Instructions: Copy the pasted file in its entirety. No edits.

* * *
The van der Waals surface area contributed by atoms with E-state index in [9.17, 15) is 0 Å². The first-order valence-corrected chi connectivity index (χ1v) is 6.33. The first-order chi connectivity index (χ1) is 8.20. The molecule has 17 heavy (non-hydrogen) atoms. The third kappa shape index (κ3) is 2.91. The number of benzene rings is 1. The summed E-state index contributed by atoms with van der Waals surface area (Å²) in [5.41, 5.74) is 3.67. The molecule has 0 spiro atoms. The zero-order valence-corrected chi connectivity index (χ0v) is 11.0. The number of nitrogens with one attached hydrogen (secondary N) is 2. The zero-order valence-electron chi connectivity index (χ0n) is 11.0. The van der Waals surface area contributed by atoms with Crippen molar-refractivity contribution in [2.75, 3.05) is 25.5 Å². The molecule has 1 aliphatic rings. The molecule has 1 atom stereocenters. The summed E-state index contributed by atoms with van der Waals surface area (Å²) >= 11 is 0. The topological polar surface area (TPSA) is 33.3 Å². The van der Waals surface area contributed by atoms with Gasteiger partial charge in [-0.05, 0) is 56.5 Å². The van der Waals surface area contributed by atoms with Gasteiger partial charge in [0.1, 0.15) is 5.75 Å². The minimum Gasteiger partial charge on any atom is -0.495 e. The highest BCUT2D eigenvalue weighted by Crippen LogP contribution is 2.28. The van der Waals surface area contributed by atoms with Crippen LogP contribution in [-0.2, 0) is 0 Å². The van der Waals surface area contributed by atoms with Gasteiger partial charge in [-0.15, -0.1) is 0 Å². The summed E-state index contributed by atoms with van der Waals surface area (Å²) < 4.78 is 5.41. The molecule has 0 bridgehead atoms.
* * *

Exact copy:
The van der Waals surface area contributed by atoms with E-state index in [9.17, 15) is 0 Å². The first-order valence-corrected chi connectivity index (χ1v) is 6.33. The first-order chi connectivity index (χ1) is 8.20. The molecule has 17 heavy (non-hydrogen) atoms. The third kappa shape index (κ3) is 2.91. The number of benzene rings is 1. The summed E-state index contributed by atoms with van der Waals surface area (Å²) in [5.41, 5.74) is 3.67. The molecule has 0 spiro atoms. The zero-order valence-corrected chi connectivity index (χ0v) is 11.0. The number of nitrogens with one attached hydrogen (secondary N) is 2. The zero-order valence-electron chi connectivity index (χ0n) is 11.0. The van der Waals surface area contributed by atoms with Crippen molar-refractivity contribution in [2.75, 3.05) is 25.5 Å². The molecule has 1 aliphatic rings. The molecule has 1 atom stereocenters. The summed E-state index contributed by atoms with van der Waals surface area (Å²) >= 11 is 0. The topological polar surface area (TPSA) is 33.3 Å². The van der Waals surface area contributed by atoms with Gasteiger partial charge in [-0.05, 0) is 56.5 Å². The van der Waals surface area contributed by atoms with Gasteiger partial charge in [0.1, 0.15) is 5.75 Å². The minimum Gasteiger partial charge on any atom is -0.495 e. The highest BCUT2D eigenvalue weighted by Crippen LogP contribution is 2.28. The van der Waals surface area contributed by atoms with Crippen LogP contribution in [-0.2, 0) is 0 Å². The van der Waals surface area contributed by atoms with Gasteiger partial charge in [-0.15, -0.1) is 0 Å². The summed E-state index contributed by atoms with van der Waals surface area (Å²) < 4.78 is 5.41. The molecule has 0 bridgehead atoms.